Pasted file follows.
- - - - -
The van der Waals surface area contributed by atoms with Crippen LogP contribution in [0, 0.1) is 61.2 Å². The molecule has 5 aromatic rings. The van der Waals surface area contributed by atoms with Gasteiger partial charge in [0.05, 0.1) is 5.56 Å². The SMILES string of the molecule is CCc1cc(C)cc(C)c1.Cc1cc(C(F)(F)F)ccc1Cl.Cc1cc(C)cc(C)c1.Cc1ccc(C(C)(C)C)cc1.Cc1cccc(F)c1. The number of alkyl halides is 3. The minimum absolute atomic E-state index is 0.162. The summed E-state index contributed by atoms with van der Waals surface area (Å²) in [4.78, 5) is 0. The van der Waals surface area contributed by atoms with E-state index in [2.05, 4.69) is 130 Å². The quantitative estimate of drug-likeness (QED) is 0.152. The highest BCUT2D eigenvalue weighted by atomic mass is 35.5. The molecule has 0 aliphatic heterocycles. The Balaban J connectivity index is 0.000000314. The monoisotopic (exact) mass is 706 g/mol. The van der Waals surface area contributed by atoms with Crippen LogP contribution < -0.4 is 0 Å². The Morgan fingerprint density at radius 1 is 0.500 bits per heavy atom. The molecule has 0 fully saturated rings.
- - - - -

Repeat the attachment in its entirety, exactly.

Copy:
The van der Waals surface area contributed by atoms with Crippen LogP contribution in [0, 0.1) is 61.2 Å². The molecule has 5 aromatic rings. The van der Waals surface area contributed by atoms with Gasteiger partial charge in [0.05, 0.1) is 5.56 Å². The SMILES string of the molecule is CCc1cc(C)cc(C)c1.Cc1cc(C(F)(F)F)ccc1Cl.Cc1cc(C)cc(C)c1.Cc1ccc(C(C)(C)C)cc1.Cc1cccc(F)c1. The number of alkyl halides is 3. The minimum absolute atomic E-state index is 0.162. The summed E-state index contributed by atoms with van der Waals surface area (Å²) in [4.78, 5) is 0. The van der Waals surface area contributed by atoms with E-state index in [2.05, 4.69) is 130 Å². The quantitative estimate of drug-likeness (QED) is 0.152. The highest BCUT2D eigenvalue weighted by atomic mass is 35.5. The molecule has 0 aliphatic heterocycles. The Balaban J connectivity index is 0.000000314. The monoisotopic (exact) mass is 706 g/mol. The van der Waals surface area contributed by atoms with Crippen LogP contribution < -0.4 is 0 Å². The Morgan fingerprint density at radius 1 is 0.500 bits per heavy atom. The molecule has 0 fully saturated rings.